My first stop in Virginia city was the free museum. With everyday items, clothing, and plenty of newspaper clippings, this museum had everything about the history of Virginia City.
There were glass cases filled with fossils, stuffed “freak lambs”, old newspaper clippings, and even a skeleton. Most of these artifacts came from families that lived in Virginia City.
Robert Gohn owned several businesses in Virginia City. He was born and raised there. He became blind in 1920 from a dynamite explosion, but he continued to work. He knew most people by name and could tell when they walked through the door at his bar, ready to serve their favorite drink. When asked about Robert Gohn, Virginia City natives are quick to tell you anything you want to know.
The free museum had everything from newspaper clippings about his death to the exact cup he would drink his whiskey from on display.
There are other taxidermy animals on display including a white bear, squirrels, foxes, rabbits, and many more.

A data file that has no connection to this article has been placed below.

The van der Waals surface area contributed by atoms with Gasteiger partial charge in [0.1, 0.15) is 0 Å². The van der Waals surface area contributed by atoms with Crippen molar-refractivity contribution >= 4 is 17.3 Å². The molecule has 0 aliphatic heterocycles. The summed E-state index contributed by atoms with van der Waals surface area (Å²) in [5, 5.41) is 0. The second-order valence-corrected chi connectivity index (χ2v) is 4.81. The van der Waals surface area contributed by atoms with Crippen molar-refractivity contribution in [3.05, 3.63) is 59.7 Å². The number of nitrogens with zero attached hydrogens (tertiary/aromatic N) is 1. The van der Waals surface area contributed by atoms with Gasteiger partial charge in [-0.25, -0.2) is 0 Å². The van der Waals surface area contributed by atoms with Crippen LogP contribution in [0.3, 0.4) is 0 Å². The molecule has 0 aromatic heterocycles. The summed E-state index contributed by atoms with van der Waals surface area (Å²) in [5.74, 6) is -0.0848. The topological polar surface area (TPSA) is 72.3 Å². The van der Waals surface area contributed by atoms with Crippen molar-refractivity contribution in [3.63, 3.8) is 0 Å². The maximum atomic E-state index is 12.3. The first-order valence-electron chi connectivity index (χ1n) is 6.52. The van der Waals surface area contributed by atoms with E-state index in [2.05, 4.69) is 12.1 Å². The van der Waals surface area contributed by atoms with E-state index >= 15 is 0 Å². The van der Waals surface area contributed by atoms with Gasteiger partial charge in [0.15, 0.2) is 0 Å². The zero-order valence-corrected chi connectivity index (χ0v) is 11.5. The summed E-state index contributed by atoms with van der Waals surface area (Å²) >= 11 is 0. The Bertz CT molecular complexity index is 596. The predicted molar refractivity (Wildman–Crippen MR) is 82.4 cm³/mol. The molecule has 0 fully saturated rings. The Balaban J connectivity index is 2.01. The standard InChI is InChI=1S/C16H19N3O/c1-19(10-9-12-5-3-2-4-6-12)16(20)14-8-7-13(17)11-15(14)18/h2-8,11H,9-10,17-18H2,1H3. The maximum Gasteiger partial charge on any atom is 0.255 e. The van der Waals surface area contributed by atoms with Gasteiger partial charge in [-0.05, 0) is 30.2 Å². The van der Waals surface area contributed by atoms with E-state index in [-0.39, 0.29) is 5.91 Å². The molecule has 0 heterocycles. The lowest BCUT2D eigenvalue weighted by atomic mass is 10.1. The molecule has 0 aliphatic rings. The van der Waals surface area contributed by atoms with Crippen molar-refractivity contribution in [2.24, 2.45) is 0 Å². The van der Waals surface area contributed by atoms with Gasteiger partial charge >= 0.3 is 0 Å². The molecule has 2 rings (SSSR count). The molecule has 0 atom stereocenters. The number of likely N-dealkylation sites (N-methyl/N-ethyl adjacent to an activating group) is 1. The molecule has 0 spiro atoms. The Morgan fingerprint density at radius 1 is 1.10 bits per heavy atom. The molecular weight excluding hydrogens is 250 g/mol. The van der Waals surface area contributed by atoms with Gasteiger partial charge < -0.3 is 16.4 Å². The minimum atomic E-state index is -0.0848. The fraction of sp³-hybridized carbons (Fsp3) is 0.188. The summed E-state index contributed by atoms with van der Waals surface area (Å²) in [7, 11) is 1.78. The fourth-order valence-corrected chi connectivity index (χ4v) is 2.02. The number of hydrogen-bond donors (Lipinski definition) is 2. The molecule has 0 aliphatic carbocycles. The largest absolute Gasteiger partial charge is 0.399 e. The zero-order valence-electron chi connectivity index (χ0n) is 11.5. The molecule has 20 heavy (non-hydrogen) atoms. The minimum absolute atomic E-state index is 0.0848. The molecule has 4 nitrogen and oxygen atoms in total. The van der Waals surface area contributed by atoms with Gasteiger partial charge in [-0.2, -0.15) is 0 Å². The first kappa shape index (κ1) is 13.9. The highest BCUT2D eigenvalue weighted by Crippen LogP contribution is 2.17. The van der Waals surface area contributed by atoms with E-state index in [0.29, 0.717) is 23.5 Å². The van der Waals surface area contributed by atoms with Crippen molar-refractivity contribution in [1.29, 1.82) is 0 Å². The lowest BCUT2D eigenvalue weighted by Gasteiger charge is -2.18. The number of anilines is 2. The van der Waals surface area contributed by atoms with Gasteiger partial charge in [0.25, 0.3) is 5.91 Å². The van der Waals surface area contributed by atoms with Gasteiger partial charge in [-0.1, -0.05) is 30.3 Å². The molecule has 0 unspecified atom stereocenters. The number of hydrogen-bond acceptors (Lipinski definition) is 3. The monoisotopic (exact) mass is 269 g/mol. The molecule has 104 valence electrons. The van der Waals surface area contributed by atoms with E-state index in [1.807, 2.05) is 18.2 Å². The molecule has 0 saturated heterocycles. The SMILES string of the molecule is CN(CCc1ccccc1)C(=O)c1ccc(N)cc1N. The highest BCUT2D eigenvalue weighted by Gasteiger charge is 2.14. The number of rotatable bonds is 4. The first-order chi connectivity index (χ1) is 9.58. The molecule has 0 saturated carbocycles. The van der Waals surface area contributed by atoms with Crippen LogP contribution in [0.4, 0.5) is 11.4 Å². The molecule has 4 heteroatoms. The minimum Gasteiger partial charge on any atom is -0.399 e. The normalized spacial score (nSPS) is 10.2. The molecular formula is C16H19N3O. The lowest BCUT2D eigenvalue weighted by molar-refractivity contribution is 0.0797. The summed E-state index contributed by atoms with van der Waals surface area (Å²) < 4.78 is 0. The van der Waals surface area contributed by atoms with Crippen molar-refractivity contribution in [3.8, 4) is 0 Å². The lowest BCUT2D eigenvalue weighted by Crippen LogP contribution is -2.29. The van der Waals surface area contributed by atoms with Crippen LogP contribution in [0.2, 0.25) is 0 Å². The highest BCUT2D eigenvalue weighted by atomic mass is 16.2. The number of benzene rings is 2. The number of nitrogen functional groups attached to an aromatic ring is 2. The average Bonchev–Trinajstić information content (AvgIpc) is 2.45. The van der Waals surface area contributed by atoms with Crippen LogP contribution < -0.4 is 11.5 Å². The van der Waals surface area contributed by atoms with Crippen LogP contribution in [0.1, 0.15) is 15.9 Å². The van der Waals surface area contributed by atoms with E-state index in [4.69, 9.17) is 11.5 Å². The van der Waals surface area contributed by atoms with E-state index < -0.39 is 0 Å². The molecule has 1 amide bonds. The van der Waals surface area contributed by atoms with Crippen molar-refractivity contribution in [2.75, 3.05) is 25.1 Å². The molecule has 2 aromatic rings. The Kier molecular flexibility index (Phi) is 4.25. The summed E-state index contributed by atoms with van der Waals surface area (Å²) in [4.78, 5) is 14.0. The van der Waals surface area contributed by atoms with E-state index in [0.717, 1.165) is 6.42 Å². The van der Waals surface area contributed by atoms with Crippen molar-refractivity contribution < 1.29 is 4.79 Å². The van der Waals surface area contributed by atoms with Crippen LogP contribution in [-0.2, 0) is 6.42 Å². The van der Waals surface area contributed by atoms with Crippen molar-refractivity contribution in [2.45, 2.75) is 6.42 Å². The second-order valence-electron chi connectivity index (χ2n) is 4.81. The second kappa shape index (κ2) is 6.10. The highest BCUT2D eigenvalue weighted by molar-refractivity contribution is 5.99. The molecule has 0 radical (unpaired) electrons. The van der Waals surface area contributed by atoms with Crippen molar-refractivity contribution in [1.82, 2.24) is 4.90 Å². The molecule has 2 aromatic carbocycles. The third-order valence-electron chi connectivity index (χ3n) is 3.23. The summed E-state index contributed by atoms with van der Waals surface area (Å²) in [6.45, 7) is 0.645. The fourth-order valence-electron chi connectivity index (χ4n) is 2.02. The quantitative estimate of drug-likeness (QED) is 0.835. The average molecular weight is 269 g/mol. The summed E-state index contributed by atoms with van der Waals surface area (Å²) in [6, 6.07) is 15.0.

This museum is a definite stop when visiting Virginia City. If you want a crash course on the city, the people that founded it, and everything that went on since it became a ghost town. stop here.
On highway 287, lies the main strip of Virginia City. With a population under 200 people, this small town sits all within a mile. The main strip has displays, which you can walk a few feet into, to see what a store would have been like in the 1800’s.
On this first trip, I walked into each display on the main strip. One interesting display was the Rocky Mountain Bell Telephone Co. Inside was a mannequin using the telephone switchboard.
There are also some tourists spots. For example, there is a theater that puts on summer shows for tourists, a candy shop that displays taffy being made in the window, and even a free museum put together by donations from the citizens of Virginia City and other surrounding towns.